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Pain Research and Treatment
Volume 2012 (2012), Article ID 730741, 7 pages
Research Article

Neuroticism in Young Women with Fibromyalgia Links to Key Clinical Features

1Faculty of Medicine, Monash University, Melbourne, VIC 3168, Australia
2Department of Rheumatology, Monash Medical Centre, Melbourne, VIC 3168, Australia

Received 20 October 2011; Accepted 6 December 2011

Academic Editor: Ke Ren

Copyright © 2012 Katrina Malin and Geoffrey Owen Littlejohn. This is an open access article distributed under the Creative Commons Attribution License, which permits unrestricted use, distribution, and reproduction in any medium, provided the original work is properly cited.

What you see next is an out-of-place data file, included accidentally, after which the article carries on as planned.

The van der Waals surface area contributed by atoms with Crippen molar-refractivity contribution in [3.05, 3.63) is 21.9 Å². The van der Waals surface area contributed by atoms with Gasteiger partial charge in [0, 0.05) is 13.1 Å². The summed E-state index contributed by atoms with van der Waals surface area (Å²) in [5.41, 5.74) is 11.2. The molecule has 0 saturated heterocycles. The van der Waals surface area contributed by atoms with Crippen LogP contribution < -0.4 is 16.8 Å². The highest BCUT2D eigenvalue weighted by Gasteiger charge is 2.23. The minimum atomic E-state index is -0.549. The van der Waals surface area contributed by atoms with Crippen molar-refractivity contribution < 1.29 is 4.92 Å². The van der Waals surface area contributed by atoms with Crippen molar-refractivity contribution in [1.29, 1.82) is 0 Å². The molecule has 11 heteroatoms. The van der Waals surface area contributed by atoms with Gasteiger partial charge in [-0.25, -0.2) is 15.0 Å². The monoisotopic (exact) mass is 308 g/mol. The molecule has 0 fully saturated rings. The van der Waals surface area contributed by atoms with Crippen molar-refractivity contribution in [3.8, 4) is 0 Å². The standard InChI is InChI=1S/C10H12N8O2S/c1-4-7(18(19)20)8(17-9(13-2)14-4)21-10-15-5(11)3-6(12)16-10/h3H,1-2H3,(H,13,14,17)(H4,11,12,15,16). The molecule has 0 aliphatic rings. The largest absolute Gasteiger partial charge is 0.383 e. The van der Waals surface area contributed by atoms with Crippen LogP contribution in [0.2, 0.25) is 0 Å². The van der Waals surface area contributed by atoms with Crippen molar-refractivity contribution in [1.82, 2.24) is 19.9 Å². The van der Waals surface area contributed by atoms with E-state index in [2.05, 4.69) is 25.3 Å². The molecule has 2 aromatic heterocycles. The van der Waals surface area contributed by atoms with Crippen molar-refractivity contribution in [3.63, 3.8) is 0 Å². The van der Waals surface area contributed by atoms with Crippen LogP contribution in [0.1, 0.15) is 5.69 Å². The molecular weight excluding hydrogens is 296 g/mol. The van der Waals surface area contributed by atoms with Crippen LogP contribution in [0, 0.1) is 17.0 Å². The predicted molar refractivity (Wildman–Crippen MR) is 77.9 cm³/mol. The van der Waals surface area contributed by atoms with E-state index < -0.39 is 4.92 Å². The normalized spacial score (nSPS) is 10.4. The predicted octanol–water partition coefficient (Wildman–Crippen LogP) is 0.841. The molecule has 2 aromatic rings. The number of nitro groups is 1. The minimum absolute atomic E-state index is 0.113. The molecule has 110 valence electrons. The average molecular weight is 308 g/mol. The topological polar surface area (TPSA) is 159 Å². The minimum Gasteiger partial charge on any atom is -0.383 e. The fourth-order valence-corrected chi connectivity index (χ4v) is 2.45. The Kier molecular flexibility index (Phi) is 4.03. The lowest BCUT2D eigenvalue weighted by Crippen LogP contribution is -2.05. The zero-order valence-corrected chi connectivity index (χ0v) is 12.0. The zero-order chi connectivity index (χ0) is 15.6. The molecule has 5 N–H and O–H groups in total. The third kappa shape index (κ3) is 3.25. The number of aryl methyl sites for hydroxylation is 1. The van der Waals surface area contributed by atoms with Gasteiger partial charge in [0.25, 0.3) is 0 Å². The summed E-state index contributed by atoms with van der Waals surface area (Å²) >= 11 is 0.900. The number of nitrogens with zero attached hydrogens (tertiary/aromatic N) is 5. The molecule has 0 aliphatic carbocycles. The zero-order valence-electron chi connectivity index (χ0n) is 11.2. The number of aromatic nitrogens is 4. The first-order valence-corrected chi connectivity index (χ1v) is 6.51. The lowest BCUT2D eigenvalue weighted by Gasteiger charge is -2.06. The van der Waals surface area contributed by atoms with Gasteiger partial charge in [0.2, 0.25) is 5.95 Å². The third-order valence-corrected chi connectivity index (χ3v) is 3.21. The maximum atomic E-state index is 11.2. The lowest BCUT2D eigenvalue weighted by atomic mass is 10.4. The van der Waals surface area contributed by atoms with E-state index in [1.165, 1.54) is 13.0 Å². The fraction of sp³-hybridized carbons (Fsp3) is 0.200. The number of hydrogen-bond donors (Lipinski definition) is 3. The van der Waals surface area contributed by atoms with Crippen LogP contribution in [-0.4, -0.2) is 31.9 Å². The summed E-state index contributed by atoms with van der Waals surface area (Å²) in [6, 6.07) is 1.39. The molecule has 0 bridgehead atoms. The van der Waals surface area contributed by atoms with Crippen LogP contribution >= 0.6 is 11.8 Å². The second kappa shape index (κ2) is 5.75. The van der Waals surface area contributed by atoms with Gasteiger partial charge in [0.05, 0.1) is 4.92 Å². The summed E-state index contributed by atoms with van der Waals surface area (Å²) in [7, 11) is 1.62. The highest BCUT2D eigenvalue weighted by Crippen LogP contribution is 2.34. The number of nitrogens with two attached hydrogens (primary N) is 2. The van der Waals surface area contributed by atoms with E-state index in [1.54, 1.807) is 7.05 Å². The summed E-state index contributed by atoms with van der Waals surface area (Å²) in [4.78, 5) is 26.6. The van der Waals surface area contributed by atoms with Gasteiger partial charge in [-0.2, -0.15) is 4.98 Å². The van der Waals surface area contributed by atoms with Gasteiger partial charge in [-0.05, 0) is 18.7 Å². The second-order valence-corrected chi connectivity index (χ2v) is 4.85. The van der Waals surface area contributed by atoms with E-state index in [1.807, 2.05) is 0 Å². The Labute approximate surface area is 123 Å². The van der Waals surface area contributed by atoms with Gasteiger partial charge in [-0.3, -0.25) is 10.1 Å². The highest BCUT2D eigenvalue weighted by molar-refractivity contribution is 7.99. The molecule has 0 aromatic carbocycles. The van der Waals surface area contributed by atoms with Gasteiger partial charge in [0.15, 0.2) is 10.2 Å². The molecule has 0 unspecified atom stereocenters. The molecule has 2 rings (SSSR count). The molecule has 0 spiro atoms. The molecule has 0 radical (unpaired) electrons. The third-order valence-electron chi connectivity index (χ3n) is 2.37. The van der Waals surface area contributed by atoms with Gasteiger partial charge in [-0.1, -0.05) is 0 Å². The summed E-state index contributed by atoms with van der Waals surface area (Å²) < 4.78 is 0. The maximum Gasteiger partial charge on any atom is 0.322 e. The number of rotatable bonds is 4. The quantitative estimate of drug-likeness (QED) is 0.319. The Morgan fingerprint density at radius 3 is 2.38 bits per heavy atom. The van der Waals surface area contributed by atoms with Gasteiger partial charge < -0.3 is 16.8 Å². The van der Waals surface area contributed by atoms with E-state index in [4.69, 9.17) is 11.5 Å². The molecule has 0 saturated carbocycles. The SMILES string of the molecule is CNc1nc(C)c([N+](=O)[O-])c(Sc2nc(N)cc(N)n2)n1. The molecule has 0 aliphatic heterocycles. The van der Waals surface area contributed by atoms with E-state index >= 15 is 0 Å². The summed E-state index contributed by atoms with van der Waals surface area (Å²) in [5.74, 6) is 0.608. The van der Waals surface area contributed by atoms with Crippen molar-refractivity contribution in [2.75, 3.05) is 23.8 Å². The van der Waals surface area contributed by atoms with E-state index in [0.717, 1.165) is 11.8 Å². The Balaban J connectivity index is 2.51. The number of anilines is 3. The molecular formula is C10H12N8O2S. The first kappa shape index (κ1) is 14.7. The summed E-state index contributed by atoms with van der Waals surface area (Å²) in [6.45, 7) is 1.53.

Objective. We examined personality traits in young women with FM, in order to seek associations with key psychological processes and clinical symptoms. Methods. Twenty-seven women with FM and 29 age-matched female healthy controls [HC] completed a series of questionnaires examining FM symptoms, personality and psychological variables. Results. Significant differences between characteristic FM symptoms (sleep, pain, fatigue, and confusion) as well as for the psychological variables of depression, anxiety, and stress were found between FM and HC ( ). Neuroticism was the only subscale of the Big Five Inventory that showed a significant difference between the FM group and HC group [ ]. Within the FM group, there was a significant association between the level of the neuroticism and each of pain, sleep, fatigue, and confusion, depression, anxiety, and stress ( –0.01). The association between the level of neuroticism and the level of stress was the strongest of all variables tested ( ). Conclusion. The personality trait of neuroticism significantly associates with the key FM characteristics of pain, sleep, fatigue and confusion as well as the common co-morbidities of depression, anxiety and stress. Personality appears to be an important modulator of FM clinical symptoms.